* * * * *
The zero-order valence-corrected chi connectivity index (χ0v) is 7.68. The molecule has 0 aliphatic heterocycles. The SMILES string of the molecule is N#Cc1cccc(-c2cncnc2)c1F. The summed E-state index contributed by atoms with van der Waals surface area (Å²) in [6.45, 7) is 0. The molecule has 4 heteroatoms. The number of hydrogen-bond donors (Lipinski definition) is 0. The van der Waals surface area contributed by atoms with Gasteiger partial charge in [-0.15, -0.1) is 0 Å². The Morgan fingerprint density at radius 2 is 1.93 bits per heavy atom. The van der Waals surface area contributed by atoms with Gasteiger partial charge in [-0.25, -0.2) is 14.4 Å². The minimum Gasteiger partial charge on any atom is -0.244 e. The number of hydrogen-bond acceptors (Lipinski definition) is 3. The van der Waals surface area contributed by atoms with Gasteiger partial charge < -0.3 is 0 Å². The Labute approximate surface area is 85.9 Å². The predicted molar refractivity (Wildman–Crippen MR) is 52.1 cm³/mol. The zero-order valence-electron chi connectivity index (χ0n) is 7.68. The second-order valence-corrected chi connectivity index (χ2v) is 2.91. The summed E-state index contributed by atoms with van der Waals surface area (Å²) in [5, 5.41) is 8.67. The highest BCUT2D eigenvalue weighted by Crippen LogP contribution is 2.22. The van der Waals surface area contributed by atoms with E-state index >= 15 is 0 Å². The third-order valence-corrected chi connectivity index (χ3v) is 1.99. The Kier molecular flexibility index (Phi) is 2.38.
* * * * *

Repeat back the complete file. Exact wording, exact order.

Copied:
The zero-order valence-corrected chi connectivity index (χ0v) is 7.68. The molecule has 0 aliphatic heterocycles. The SMILES string of the molecule is N#Cc1cccc(-c2cncnc2)c1F. The summed E-state index contributed by atoms with van der Waals surface area (Å²) in [6.45, 7) is 0. The molecule has 4 heteroatoms. The number of hydrogen-bond donors (Lipinski definition) is 0. The van der Waals surface area contributed by atoms with Gasteiger partial charge in [-0.15, -0.1) is 0 Å². The Morgan fingerprint density at radius 2 is 1.93 bits per heavy atom. The van der Waals surface area contributed by atoms with Gasteiger partial charge in [-0.25, -0.2) is 14.4 Å². The minimum Gasteiger partial charge on any atom is -0.244 e. The number of hydrogen-bond acceptors (Lipinski definition) is 3. The van der Waals surface area contributed by atoms with Gasteiger partial charge < -0.3 is 0 Å². The Labute approximate surface area is 85.9 Å². The predicted molar refractivity (Wildman–Crippen MR) is 52.1 cm³/mol. The zero-order valence-electron chi connectivity index (χ0n) is 7.68. The second-order valence-corrected chi connectivity index (χ2v) is 2.91. The summed E-state index contributed by atoms with van der Waals surface area (Å²) in [5, 5.41) is 8.67. The highest BCUT2D eigenvalue weighted by Crippen LogP contribution is 2.22. The van der Waals surface area contributed by atoms with E-state index >= 15 is 0 Å². The third-order valence-corrected chi connectivity index (χ3v) is 1.99. The Kier molecular flexibility index (Phi) is 2.38.